With only four out of ten children in low- and middle-income countries on track to gain secondary level skills by 2030, and only 88% of children in lower-middle income countries completing primary school, financing quality education is imperative. In rural India, nearly three quarters of children in Grade 3 cannot read at grade level. To attempt to address this problem, India is beginning to play a leading role in using innovative financing.
On November 6, the Center for Universal Education (CUE) at Brookings hosted a webinar to discuss one such innovative financing structure, impact bonds—an outcomes-based financing tool where investors provide upfront capital to service providers. India has 3 contracted impact bonds, two of which are in the education sector: the Quality Education India (QEI) development impact bond (DIB) and the Educate Girls DIB. The QEI and Educate Girls DIBs provide interesting case studies to explore the potential and limitations of utilizing impact bonds to improve learning outcomes in India.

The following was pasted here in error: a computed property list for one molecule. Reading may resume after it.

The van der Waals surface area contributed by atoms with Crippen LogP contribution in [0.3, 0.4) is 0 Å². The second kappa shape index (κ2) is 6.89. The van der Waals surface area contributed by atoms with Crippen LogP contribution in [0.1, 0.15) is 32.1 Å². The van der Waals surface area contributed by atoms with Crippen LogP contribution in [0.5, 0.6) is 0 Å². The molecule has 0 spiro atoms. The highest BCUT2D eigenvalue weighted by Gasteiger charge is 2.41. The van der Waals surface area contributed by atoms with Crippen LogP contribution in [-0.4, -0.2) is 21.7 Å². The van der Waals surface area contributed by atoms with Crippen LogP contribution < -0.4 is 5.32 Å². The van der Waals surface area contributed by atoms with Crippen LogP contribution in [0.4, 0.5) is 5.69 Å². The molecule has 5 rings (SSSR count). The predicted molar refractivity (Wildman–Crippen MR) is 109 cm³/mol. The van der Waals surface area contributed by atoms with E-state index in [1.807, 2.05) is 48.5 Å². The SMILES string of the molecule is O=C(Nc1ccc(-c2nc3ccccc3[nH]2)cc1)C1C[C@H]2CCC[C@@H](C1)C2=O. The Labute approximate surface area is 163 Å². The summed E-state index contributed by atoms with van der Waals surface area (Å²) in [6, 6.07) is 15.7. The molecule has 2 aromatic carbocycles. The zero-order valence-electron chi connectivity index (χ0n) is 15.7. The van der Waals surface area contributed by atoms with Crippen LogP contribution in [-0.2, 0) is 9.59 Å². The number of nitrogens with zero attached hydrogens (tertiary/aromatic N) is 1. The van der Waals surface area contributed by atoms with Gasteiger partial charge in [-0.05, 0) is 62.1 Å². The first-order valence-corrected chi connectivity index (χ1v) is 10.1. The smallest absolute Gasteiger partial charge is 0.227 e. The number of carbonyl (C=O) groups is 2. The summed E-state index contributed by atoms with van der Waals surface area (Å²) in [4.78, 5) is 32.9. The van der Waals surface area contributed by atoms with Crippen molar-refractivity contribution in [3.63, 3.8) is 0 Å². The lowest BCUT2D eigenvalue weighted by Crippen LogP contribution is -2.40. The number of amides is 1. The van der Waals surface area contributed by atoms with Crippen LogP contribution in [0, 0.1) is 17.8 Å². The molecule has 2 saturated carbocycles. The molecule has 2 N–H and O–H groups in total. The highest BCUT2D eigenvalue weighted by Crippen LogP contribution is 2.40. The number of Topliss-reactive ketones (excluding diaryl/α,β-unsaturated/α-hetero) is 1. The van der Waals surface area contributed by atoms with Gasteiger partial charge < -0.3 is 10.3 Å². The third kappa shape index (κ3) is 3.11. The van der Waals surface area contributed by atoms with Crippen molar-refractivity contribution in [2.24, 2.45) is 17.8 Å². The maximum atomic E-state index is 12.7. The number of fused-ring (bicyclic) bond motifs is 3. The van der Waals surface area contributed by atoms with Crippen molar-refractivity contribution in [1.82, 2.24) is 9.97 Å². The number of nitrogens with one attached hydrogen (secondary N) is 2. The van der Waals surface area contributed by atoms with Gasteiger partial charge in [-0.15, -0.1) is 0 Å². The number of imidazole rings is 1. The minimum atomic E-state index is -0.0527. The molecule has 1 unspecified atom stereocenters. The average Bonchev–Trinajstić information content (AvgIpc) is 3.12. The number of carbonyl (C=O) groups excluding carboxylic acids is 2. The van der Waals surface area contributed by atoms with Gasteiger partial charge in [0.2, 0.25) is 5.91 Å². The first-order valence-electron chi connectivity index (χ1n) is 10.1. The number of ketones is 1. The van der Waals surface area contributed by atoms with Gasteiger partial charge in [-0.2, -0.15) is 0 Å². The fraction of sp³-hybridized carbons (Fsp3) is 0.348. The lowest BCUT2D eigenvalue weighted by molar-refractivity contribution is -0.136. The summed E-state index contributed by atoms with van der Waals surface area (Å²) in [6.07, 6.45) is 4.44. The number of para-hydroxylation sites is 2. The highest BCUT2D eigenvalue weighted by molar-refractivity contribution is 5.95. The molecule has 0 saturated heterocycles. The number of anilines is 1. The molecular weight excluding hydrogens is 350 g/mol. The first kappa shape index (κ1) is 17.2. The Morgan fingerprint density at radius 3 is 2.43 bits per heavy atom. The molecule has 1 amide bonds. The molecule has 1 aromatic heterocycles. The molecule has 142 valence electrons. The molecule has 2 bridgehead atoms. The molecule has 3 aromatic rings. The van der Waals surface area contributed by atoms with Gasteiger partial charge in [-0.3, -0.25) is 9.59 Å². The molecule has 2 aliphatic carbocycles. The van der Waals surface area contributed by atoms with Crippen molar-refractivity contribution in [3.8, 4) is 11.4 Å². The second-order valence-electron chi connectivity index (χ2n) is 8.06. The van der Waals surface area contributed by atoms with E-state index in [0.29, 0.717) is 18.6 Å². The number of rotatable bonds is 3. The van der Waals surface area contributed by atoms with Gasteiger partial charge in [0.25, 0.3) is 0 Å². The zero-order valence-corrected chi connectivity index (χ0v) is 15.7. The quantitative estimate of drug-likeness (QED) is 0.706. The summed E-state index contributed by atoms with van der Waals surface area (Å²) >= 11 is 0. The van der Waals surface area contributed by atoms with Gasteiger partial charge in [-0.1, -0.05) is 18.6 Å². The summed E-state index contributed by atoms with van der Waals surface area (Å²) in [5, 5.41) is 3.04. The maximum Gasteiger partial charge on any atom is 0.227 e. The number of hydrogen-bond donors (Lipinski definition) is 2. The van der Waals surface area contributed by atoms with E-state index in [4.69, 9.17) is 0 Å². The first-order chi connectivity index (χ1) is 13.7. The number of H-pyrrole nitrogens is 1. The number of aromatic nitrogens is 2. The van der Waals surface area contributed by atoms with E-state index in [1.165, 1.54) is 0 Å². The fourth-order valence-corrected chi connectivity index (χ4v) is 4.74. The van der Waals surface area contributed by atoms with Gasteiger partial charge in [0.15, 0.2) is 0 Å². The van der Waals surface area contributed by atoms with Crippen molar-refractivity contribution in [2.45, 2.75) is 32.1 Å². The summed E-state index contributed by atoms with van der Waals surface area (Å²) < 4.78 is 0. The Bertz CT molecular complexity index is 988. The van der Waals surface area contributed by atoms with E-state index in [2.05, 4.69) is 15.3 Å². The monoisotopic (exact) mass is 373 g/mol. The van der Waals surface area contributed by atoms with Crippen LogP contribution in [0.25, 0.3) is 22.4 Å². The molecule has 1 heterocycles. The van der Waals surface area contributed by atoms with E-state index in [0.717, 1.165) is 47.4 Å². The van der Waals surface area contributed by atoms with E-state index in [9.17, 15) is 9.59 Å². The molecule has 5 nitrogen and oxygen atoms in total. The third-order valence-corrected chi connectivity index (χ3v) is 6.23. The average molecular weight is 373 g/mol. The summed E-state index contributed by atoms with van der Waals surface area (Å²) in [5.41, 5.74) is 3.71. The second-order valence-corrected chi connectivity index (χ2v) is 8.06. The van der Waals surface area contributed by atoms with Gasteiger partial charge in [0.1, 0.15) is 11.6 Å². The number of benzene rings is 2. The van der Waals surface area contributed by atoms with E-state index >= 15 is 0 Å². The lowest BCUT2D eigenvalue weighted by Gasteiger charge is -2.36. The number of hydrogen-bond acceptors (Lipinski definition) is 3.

This event brought together key impact bond stakeholders from India, providing an opportunity to share lessons learned, and to work together to find solutions to pressing education challenges. In the webinar, CUE also launched a comprehensive report on paying for education outcomes at scale in India. Key learnings from CUE’s research indicate that though impact bonds might not be the answer to all the challenges faced by the education system in India, judicious use of the tool has the potential to focus financing on results and reinforce the use of data and evidence in decisionmaking.
Former Senior Research Analyst - Center for Universal Education
Founder and Chief Executive Officer - Gyan Shala
Head of Social Impact Finance - UBS Optimus Foundation
Director - IDinsight
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"The pandemic has highlighted just how intricately related lack of broadband access is to systemic inequality."